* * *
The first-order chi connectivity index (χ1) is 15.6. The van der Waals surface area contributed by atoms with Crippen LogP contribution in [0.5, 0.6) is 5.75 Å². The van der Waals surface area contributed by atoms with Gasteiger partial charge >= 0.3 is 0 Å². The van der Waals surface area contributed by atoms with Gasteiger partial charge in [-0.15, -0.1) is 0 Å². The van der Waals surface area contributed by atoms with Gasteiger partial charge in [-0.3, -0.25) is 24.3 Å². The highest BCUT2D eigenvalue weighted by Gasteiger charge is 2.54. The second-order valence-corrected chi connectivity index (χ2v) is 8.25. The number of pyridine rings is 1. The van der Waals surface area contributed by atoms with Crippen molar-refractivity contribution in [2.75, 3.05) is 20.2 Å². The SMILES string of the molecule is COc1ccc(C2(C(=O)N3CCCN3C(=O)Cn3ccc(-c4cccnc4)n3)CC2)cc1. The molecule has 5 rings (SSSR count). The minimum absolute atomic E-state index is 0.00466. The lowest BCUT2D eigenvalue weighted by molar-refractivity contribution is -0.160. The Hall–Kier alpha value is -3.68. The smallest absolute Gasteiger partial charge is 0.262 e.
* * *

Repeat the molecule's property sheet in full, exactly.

The first-order chi connectivity index (χ1) is 15.6. The van der Waals surface area contributed by atoms with Crippen LogP contribution in [0.5, 0.6) is 5.75 Å². The van der Waals surface area contributed by atoms with Gasteiger partial charge >= 0.3 is 0 Å². The van der Waals surface area contributed by atoms with Gasteiger partial charge in [-0.15, -0.1) is 0 Å². The van der Waals surface area contributed by atoms with Gasteiger partial charge in [-0.3, -0.25) is 24.3 Å². The highest BCUT2D eigenvalue weighted by Gasteiger charge is 2.54. The second-order valence-corrected chi connectivity index (χ2v) is 8.25. The number of pyridine rings is 1. The van der Waals surface area contributed by atoms with Crippen molar-refractivity contribution in [2.75, 3.05) is 20.2 Å². The SMILES string of the molecule is COc1ccc(C2(C(=O)N3CCCN3C(=O)Cn3ccc(-c4cccnc4)n3)CC2)cc1. The molecule has 5 rings (SSSR count). The minimum absolute atomic E-state index is 0.00466. The lowest BCUT2D eigenvalue weighted by molar-refractivity contribution is -0.160. The Hall–Kier alpha value is -3.68. The smallest absolute Gasteiger partial charge is 0.262 e.